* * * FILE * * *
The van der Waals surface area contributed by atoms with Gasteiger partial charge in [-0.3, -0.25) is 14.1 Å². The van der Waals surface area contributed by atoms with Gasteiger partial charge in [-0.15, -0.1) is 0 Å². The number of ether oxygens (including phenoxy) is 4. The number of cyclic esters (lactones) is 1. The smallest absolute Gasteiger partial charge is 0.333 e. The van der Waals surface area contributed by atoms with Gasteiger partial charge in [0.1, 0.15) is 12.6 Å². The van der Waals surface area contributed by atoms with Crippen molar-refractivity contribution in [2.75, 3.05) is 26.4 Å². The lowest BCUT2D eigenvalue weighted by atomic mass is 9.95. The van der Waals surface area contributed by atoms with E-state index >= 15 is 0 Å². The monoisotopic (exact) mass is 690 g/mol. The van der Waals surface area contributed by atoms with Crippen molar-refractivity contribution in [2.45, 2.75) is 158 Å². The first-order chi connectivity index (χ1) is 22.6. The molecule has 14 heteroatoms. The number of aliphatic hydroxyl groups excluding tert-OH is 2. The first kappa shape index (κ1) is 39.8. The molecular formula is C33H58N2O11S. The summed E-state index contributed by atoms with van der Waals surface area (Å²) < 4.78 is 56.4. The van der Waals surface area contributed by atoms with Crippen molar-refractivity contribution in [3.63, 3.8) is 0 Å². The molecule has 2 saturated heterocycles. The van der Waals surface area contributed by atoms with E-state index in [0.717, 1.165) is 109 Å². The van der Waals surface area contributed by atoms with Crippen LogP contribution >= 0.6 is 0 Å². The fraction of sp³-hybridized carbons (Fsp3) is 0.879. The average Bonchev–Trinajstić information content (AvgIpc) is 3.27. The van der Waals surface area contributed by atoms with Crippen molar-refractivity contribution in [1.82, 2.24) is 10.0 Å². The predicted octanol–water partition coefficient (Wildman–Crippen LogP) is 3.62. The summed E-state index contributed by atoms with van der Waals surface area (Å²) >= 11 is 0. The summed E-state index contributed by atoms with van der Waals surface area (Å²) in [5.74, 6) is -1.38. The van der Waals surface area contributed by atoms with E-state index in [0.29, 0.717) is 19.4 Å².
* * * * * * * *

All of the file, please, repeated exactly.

The van der Waals surface area contributed by atoms with Gasteiger partial charge in [-0.3, -0.25) is 14.1 Å². The van der Waals surface area contributed by atoms with Gasteiger partial charge in [-0.15, -0.1) is 0 Å². The number of ether oxygens (including phenoxy) is 4. The number of cyclic esters (lactones) is 1. The smallest absolute Gasteiger partial charge is 0.333 e. The van der Waals surface area contributed by atoms with Gasteiger partial charge in [0.1, 0.15) is 12.6 Å². The van der Waals surface area contributed by atoms with Crippen molar-refractivity contribution in [2.75, 3.05) is 26.4 Å². The lowest BCUT2D eigenvalue weighted by atomic mass is 9.95. The van der Waals surface area contributed by atoms with E-state index >= 15 is 0 Å². The monoisotopic (exact) mass is 690 g/mol. The van der Waals surface area contributed by atoms with Crippen molar-refractivity contribution in [2.45, 2.75) is 158 Å². The first-order chi connectivity index (χ1) is 22.6. The molecule has 14 heteroatoms. The number of aliphatic hydroxyl groups excluding tert-OH is 2. The first kappa shape index (κ1) is 39.8. The molecular formula is C33H58N2O11S. The summed E-state index contributed by atoms with van der Waals surface area (Å²) < 4.78 is 56.4. The van der Waals surface area contributed by atoms with Crippen molar-refractivity contribution in [3.63, 3.8) is 0 Å². The molecule has 2 saturated heterocycles. The van der Waals surface area contributed by atoms with E-state index in [0.717, 1.165) is 109 Å². The van der Waals surface area contributed by atoms with Crippen LogP contribution >= 0.6 is 0 Å². The fraction of sp³-hybridized carbons (Fsp3) is 0.879. The average Bonchev–Trinajstić information content (AvgIpc) is 3.27. The van der Waals surface area contributed by atoms with Crippen molar-refractivity contribution in [1.82, 2.24) is 10.0 Å². The predicted octanol–water partition coefficient (Wildman–Crippen LogP) is 3.62. The summed E-state index contributed by atoms with van der Waals surface area (Å²) >= 11 is 0. The summed E-state index contributed by atoms with van der Waals surface area (Å²) in [5.74, 6) is -1.38. The van der Waals surface area contributed by atoms with E-state index in [0.29, 0.717) is 19.4 Å².